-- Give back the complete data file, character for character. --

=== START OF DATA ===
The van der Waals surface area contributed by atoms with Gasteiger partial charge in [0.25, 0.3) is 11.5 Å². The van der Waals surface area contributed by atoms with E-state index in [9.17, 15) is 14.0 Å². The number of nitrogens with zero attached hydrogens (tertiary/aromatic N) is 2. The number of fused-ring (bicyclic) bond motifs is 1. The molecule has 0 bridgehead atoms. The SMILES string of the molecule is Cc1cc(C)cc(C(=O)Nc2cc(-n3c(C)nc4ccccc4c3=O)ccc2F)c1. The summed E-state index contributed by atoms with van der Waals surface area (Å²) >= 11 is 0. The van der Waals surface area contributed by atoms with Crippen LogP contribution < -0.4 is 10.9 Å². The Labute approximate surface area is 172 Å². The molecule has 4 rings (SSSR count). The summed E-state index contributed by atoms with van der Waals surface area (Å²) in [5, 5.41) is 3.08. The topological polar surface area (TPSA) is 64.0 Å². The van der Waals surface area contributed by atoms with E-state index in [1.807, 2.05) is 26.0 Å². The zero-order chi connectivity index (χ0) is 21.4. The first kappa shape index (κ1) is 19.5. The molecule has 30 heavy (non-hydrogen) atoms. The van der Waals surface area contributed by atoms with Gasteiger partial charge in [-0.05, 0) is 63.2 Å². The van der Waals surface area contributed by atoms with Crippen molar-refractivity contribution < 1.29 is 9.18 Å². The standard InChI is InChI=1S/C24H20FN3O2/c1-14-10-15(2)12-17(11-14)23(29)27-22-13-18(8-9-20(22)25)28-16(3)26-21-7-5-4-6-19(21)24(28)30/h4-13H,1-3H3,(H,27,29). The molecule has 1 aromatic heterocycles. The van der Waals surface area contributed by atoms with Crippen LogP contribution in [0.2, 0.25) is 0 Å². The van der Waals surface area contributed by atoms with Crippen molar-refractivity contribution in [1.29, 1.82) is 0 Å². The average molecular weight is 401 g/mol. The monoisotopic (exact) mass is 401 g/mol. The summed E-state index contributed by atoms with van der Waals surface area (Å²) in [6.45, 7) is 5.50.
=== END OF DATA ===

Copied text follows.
The van der Waals surface area contributed by atoms with Gasteiger partial charge in [0.25, 0.3) is 11.5 Å². The van der Waals surface area contributed by atoms with E-state index in [9.17, 15) is 14.0 Å². The number of nitrogens with zero attached hydrogens (tertiary/aromatic N) is 2. The number of fused-ring (bicyclic) bond motifs is 1. The molecule has 0 bridgehead atoms. The SMILES string of the molecule is Cc1cc(C)cc(C(=O)Nc2cc(-n3c(C)nc4ccccc4c3=O)ccc2F)c1. The summed E-state index contributed by atoms with van der Waals surface area (Å²) >= 11 is 0. The van der Waals surface area contributed by atoms with Crippen LogP contribution < -0.4 is 10.9 Å². The Labute approximate surface area is 172 Å². The molecule has 4 rings (SSSR count). The summed E-state index contributed by atoms with van der Waals surface area (Å²) in [5, 5.41) is 3.08. The topological polar surface area (TPSA) is 64.0 Å². The van der Waals surface area contributed by atoms with E-state index in [1.807, 2.05) is 26.0 Å². The zero-order chi connectivity index (χ0) is 21.4. The first kappa shape index (κ1) is 19.5. The molecule has 30 heavy (non-hydrogen) atoms. The van der Waals surface area contributed by atoms with Gasteiger partial charge in [-0.05, 0) is 63.2 Å². The van der Waals surface area contributed by atoms with Crippen molar-refractivity contribution < 1.29 is 9.18 Å². The standard InChI is InChI=1S/C24H20FN3O2/c1-14-10-15(2)12-17(11-14)23(29)27-22-13-18(8-9-20(22)25)28-16(3)26-21-7-5-4-6-19(21)24(28)30/h4-13H,1-3H3,(H,27,29). The molecule has 1 aromatic heterocycles. The van der Waals surface area contributed by atoms with Crippen LogP contribution in [0.2, 0.25) is 0 Å². The van der Waals surface area contributed by atoms with Crippen molar-refractivity contribution in [1.29, 1.82) is 0 Å². The average molecular weight is 401 g/mol. The monoisotopic (exact) mass is 401 g/mol. The summed E-state index contributed by atoms with van der Waals surface area (Å²) in [6.45, 7) is 5.50.